A DFID-funded fisheries programme has developed a new learning approach towards better community fish-stock management. In Lao PDR, the benefit of adopting the approach was equal to some US$250 per hectare, resulting in a number of community initiatives.
Fisheries are complicated, diverse, and constantly changing - which makes them difficult to understand and manage. Certain advice applies only in certain areas, and in such a dynamic environment, extension staff can be unsure what information to give to local communities - or unaware of the correct advice. So, the Fisheries Management Science Programme, developed a collaborative approach, to help local communities, extension staff and researchers better understand their fisheries and develop locally relevant management.
Casting the net wider
Rather than presenting information, the ‘adaptive learning’ approach has been to encourage collaborative learning by researchers, local communities, and extension staff. That’s because it is the local communities who know what information they need, and researchers and extension staff can help them generate this information and share it with others. In the People’s Democratic Republic of Laos, local communities were interested in understanding which fish species to stock in certain conditions. Collaborating to find out the answer has been a very valuable process. Mr Khamsouk, a district worker in Laos PDR, says that the main thing he learnt was about stocking. “For example putting tilapia in green water, and if it is not green water, then better to put in some carp”.
Making the most of it
The approach and the new knowledge, skills and practices that have resulted have encouraged better management of community fisheries, generating income to provide a school, or maintain a temple. In Lao PDR, 38 villages have benefited from increased income. They have invested in electricity, clinics - and at the same time, working together as a community has increased village solidarity. Government staff and extensions workers, through working directly with fishing communities, have a better understanding of what constraints and opportunities fishers face and are better placed to support the communities in the future.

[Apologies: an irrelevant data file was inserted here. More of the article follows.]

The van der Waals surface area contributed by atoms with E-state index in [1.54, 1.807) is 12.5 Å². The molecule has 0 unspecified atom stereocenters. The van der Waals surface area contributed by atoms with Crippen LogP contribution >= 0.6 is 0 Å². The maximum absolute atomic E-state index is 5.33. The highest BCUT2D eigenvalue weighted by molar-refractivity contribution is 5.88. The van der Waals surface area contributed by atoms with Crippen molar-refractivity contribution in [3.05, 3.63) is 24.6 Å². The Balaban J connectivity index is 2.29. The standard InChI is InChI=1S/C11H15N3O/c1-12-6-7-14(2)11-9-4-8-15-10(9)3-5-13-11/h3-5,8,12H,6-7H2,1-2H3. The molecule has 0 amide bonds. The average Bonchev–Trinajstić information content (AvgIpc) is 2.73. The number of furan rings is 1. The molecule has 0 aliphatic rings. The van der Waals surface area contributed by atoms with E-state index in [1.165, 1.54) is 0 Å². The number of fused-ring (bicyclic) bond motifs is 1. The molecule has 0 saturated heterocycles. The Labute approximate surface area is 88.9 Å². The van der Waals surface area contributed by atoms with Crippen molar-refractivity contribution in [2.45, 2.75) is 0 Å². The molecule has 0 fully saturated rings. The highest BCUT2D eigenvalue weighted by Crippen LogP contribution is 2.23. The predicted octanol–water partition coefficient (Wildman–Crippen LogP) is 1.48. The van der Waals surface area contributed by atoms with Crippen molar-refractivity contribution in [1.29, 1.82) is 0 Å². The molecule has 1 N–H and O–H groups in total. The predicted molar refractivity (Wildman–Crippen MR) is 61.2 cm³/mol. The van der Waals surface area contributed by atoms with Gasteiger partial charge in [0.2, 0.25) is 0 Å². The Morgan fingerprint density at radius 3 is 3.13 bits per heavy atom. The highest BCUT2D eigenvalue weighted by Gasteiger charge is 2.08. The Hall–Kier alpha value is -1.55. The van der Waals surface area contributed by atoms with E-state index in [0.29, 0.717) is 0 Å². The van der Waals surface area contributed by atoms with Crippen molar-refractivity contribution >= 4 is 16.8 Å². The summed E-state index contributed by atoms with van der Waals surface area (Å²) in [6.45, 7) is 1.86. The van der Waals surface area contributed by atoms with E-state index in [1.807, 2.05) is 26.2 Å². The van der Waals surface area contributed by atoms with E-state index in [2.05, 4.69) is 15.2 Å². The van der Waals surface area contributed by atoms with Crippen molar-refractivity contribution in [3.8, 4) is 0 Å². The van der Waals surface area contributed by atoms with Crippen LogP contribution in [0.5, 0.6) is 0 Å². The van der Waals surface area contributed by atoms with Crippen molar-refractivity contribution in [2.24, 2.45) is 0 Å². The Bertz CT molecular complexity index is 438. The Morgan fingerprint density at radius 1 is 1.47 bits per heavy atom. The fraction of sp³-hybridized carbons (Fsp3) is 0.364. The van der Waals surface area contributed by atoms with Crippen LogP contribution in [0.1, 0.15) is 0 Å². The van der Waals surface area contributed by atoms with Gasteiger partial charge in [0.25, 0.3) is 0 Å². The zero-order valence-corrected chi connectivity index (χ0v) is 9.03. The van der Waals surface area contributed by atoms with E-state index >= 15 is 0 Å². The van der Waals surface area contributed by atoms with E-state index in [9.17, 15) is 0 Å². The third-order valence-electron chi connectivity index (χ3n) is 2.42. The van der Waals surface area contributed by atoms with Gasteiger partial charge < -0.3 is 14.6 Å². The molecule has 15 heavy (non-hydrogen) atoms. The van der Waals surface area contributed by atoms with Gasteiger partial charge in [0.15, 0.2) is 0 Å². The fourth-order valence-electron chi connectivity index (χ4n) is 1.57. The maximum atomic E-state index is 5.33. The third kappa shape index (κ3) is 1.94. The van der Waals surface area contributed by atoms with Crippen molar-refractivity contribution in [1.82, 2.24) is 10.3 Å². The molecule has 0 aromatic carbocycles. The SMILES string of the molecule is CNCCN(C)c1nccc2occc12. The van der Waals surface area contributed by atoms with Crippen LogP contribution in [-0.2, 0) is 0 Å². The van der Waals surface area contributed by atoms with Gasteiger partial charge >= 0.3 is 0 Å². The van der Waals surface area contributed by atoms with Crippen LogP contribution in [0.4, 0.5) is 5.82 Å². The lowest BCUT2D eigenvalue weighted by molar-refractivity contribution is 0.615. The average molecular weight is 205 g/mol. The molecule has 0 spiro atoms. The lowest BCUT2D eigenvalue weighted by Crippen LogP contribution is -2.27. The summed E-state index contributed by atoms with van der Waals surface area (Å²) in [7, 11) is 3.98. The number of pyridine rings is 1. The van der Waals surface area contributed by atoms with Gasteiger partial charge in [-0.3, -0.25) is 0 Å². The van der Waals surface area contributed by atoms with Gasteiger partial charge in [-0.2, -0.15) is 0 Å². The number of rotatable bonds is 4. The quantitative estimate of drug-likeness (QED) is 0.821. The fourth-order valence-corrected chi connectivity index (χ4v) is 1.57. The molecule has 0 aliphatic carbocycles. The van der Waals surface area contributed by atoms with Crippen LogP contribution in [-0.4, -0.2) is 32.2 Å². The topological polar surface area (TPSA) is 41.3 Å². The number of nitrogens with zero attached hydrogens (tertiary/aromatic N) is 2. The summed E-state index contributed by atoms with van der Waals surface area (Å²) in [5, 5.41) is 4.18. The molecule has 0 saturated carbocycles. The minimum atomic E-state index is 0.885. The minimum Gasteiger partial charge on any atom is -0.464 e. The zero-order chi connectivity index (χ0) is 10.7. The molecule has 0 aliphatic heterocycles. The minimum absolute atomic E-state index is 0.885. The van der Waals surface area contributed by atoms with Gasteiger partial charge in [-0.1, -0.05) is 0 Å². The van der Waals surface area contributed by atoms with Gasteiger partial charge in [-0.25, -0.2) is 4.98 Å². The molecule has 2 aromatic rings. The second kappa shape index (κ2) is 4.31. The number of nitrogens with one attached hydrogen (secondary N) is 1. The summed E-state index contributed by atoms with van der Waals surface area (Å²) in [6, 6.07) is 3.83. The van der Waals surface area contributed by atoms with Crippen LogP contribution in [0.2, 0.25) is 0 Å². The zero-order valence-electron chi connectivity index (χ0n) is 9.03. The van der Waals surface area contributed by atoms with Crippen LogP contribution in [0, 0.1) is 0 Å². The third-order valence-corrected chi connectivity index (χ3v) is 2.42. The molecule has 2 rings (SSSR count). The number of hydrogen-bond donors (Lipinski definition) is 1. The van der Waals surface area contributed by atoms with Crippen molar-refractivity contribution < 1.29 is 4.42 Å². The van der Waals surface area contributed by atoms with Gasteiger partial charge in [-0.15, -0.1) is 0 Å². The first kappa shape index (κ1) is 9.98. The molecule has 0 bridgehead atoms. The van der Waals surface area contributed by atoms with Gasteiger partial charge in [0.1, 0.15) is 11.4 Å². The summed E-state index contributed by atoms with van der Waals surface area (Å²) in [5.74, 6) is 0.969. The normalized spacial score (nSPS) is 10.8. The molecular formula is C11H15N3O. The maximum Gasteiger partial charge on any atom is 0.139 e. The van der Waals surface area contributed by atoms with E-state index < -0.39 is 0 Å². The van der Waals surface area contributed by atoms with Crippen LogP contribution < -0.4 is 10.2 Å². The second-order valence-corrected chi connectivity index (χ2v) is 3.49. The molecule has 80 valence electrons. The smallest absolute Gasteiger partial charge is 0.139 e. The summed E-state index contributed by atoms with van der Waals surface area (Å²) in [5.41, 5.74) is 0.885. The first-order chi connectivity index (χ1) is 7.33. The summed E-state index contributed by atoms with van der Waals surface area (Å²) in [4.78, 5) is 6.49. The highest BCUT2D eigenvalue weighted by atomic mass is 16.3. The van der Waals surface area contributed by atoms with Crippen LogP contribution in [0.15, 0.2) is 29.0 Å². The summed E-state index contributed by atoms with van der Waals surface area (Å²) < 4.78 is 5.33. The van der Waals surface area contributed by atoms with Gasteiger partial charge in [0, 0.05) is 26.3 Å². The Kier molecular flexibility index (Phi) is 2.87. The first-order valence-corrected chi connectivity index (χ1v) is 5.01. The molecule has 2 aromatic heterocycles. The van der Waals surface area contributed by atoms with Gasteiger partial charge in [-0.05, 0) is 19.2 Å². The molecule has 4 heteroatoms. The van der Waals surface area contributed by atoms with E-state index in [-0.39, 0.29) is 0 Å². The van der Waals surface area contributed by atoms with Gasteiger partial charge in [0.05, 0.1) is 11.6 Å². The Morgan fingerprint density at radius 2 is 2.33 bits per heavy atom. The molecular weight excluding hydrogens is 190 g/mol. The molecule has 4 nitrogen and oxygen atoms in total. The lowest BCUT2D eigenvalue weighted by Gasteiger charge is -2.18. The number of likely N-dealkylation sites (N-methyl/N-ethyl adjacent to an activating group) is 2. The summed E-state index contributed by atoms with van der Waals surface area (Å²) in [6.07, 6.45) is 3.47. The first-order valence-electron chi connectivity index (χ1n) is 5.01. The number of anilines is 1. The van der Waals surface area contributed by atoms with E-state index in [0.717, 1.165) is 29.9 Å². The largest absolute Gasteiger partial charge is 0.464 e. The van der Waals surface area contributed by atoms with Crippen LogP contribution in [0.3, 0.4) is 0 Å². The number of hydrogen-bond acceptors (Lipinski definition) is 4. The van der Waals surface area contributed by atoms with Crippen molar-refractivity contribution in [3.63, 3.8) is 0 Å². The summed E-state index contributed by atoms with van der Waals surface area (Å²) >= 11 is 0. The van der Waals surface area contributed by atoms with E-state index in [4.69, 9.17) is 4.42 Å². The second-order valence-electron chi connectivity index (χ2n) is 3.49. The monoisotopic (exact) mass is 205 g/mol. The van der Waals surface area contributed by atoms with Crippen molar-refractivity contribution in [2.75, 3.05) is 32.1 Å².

The ripple effect
It does not stop there - building upon knowledge, and adapting it for the future, is essential to better management. The learning tools developed through this programme have been promoted to reach International development organisations and government agencies - so that they are better able understand the needs of those who depend upon fisheries for their livelihoods. And these results have been replicated in other places too - in India, roughly 1550 fishers have benefited from yields which have increased by up to 15%.